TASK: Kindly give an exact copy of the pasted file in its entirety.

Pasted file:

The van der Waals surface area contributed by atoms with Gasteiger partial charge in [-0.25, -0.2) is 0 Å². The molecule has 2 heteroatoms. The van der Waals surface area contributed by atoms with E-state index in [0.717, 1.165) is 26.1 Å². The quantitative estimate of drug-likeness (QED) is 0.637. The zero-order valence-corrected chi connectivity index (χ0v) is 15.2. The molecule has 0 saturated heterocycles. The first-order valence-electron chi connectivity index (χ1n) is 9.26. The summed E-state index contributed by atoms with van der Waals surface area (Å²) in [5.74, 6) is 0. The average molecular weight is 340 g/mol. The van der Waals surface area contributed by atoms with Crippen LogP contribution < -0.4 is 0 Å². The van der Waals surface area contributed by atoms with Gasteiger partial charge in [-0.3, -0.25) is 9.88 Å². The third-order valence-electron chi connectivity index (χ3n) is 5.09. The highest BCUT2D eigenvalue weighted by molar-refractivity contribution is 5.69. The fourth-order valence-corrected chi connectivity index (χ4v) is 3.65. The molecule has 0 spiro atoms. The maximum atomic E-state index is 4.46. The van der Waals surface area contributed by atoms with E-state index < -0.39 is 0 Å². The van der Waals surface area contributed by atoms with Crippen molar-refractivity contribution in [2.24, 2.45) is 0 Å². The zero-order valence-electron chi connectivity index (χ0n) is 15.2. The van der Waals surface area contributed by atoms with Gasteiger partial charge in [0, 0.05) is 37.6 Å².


The van der Waals surface area contributed by atoms with Gasteiger partial charge in [-0.25, -0.2) is 0 Å². The molecule has 2 heteroatoms. The van der Waals surface area contributed by atoms with E-state index in [0.717, 1.165) is 26.1 Å². The quantitative estimate of drug-likeness (QED) is 0.637. The zero-order valence-corrected chi connectivity index (χ0v) is 15.2. The molecule has 0 saturated heterocycles. The first-order valence-electron chi connectivity index (χ1n) is 9.26. The summed E-state index contributed by atoms with van der Waals surface area (Å²) in [5.74, 6) is 0. The average molecular weight is 340 g/mol. The van der Waals surface area contributed by atoms with Crippen LogP contribution < -0.4 is 0 Å². The van der Waals surface area contributed by atoms with Gasteiger partial charge in [-0.3, -0.25) is 9.88 Å². The third-order valence-electron chi connectivity index (χ3n) is 5.09. The highest BCUT2D eigenvalue weighted by molar-refractivity contribution is 5.69. The fourth-order valence-corrected chi connectivity index (χ4v) is 3.65. The molecule has 0 spiro atoms. The maximum atomic E-state index is 4.46. The van der Waals surface area contributed by atoms with E-state index < -0.39 is 0 Å². The van der Waals surface area contributed by atoms with Crippen molar-refractivity contribution in [2.24, 2.45) is 0 Å². The zero-order valence-electron chi connectivity index (χ0n) is 15.2. The van der Waals surface area contributed by atoms with Gasteiger partial charge in [0, 0.05) is 37.6 Å².